Scion offers the FR-S with a six-speed automatic, but there is a special place in hell for people who choose that option. The six-speed manual, with which CNET's car was equipped, is the clear choice. This transmission has a typical Japanese engineering feel, precise but very mechanical. I could feel and hear the bearings in the linkage as I shifted.
The lack of a hill start feature was a minor inconvenience when driving around San Francisco, but the transmission and engine were cooperative in getting started while on a grade, minimizing rollback. And the suspension, while well-tuned for cornering, was not too stiff for everyday driving. The FR-S was surprisingly comfortable over normal city streets, highways, and big, multilane freeways.
The close ratios of the transmission put the tachometer at 3,000rpm when driving in sixth gear at 65 mph. With the manual transmission, the EPA fuel economy comes in at 22 mpg city and 30 mpg highway, about 4 mpg under the automatic-transmission option. However, I had an easy time keeping the car in the middle of that range, and ended up over 28 mpg as an average, even with plenty of high-rpm driving.
Of other, more practical concern, the FR-S gets Scion's latest cabin electronics, which have changed in the last year. Scion offers a base and an optional Pioneer head unit. The optional system brings in many advanced connected features, such as navigation, Facebook, and Yelp integration. This system, called Bespoke, requires an iPhone 4 or better, which is limiting. I was surprised that Toyota did not offer some form of its new Entune app integration.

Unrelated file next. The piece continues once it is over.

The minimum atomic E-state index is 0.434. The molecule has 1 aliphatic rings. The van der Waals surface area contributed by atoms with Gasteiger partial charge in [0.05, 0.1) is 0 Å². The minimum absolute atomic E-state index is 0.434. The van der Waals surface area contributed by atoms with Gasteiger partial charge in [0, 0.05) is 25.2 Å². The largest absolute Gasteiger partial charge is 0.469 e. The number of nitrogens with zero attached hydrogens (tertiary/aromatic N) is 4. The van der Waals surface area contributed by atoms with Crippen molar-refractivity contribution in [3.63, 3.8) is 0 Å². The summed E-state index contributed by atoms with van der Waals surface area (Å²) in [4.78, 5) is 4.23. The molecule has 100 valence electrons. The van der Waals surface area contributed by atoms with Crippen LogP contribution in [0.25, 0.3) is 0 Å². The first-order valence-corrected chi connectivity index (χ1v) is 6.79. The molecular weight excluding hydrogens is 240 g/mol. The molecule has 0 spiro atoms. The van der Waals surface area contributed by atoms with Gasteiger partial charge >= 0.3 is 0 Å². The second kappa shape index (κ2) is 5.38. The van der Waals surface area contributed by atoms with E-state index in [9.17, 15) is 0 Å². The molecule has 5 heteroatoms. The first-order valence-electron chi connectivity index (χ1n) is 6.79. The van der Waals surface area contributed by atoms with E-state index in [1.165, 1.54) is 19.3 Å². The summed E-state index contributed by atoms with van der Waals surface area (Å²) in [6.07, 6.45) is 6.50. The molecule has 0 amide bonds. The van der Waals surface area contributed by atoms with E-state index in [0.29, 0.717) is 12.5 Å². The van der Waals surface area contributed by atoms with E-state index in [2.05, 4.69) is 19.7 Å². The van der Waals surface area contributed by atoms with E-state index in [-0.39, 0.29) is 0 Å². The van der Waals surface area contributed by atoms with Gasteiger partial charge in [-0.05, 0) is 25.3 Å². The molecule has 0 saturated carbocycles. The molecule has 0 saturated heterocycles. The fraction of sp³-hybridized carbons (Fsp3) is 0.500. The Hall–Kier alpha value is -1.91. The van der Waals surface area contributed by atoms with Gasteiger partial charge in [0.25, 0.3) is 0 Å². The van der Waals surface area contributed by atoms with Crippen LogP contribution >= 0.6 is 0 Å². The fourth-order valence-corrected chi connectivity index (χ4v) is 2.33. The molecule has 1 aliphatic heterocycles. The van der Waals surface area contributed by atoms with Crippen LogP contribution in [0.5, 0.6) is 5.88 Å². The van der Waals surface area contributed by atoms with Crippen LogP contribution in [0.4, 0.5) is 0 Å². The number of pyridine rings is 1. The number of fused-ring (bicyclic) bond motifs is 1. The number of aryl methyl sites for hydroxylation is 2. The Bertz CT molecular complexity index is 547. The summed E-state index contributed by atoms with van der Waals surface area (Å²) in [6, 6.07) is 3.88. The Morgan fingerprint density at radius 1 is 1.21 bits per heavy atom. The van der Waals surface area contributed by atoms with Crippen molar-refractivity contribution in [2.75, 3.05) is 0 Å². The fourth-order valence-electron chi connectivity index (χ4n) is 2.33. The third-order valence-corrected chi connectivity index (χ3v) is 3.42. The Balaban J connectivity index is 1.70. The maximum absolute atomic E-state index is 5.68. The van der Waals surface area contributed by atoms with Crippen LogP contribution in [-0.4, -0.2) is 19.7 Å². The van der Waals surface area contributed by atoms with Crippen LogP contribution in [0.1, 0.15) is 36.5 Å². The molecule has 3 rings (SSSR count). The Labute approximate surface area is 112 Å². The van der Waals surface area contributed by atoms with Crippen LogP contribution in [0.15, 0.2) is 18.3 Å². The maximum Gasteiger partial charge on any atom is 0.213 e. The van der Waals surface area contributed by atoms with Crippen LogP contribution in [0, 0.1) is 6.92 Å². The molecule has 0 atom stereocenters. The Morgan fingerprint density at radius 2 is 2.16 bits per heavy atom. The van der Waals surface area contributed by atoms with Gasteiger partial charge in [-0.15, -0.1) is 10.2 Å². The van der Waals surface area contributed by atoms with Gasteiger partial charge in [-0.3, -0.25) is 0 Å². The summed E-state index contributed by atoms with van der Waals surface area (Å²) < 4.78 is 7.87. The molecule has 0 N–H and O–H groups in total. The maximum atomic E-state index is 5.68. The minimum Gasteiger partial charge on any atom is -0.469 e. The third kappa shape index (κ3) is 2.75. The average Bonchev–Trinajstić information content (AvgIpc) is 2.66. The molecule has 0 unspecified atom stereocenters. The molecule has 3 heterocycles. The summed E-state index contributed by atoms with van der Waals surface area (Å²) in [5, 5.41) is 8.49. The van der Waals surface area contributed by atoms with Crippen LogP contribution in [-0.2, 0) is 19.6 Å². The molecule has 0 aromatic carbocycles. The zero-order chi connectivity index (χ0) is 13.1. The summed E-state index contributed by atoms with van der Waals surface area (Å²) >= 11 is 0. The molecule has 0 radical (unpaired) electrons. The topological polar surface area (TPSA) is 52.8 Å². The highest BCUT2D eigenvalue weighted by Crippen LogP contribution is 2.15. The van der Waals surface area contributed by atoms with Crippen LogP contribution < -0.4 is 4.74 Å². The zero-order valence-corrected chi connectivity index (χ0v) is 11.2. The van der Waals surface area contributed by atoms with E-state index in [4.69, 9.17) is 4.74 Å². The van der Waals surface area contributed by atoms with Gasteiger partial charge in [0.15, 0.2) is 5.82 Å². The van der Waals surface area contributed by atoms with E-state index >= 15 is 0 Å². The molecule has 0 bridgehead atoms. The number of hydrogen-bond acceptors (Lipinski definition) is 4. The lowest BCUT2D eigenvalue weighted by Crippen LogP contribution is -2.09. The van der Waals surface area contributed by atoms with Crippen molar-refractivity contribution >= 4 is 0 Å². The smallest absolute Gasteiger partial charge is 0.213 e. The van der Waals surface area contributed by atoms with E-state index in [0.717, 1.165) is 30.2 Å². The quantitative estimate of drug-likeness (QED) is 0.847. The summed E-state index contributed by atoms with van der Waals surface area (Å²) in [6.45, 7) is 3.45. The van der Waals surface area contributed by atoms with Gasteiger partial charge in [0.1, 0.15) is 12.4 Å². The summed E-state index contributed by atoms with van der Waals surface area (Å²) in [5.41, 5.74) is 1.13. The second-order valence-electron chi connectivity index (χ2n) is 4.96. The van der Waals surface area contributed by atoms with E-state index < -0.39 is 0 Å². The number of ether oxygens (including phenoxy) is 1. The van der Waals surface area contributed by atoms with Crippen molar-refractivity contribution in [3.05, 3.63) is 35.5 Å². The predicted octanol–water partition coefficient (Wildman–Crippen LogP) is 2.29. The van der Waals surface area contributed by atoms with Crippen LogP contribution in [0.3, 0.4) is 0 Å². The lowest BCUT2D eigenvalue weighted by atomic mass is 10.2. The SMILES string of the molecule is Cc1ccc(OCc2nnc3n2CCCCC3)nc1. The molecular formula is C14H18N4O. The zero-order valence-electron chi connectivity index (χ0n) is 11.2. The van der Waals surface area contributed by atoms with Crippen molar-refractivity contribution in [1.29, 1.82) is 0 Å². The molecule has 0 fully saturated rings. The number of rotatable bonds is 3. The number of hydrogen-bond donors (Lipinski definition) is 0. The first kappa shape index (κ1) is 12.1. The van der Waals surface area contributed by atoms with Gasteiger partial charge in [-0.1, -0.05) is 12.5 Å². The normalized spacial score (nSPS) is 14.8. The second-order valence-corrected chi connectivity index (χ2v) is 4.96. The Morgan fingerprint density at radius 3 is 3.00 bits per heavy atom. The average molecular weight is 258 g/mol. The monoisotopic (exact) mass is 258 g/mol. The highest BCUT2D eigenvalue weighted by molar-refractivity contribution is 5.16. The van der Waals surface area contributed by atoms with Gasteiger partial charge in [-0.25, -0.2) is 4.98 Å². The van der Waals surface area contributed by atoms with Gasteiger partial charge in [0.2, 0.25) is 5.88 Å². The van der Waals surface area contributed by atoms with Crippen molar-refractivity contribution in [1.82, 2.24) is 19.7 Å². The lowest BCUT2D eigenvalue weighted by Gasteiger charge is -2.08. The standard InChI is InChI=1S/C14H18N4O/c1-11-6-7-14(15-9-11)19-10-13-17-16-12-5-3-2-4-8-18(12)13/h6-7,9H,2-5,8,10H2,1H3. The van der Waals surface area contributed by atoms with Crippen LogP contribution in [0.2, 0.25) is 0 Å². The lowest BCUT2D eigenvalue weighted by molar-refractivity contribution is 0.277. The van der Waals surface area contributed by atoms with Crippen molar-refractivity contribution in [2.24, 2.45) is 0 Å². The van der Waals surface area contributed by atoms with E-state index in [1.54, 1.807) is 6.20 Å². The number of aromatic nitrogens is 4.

CNET's car came with the base Pioneer head unit, a decent non-navigation system with a number of digital audio sources and a Bluetooth phone hands-free system. When I paired my iPhone with the system, it did not download my contact list, although the head unit offers a phone book function. The small screen also shows recent calls and speed dial lists. The voice command button for the phone system is on the lower left of the head unit.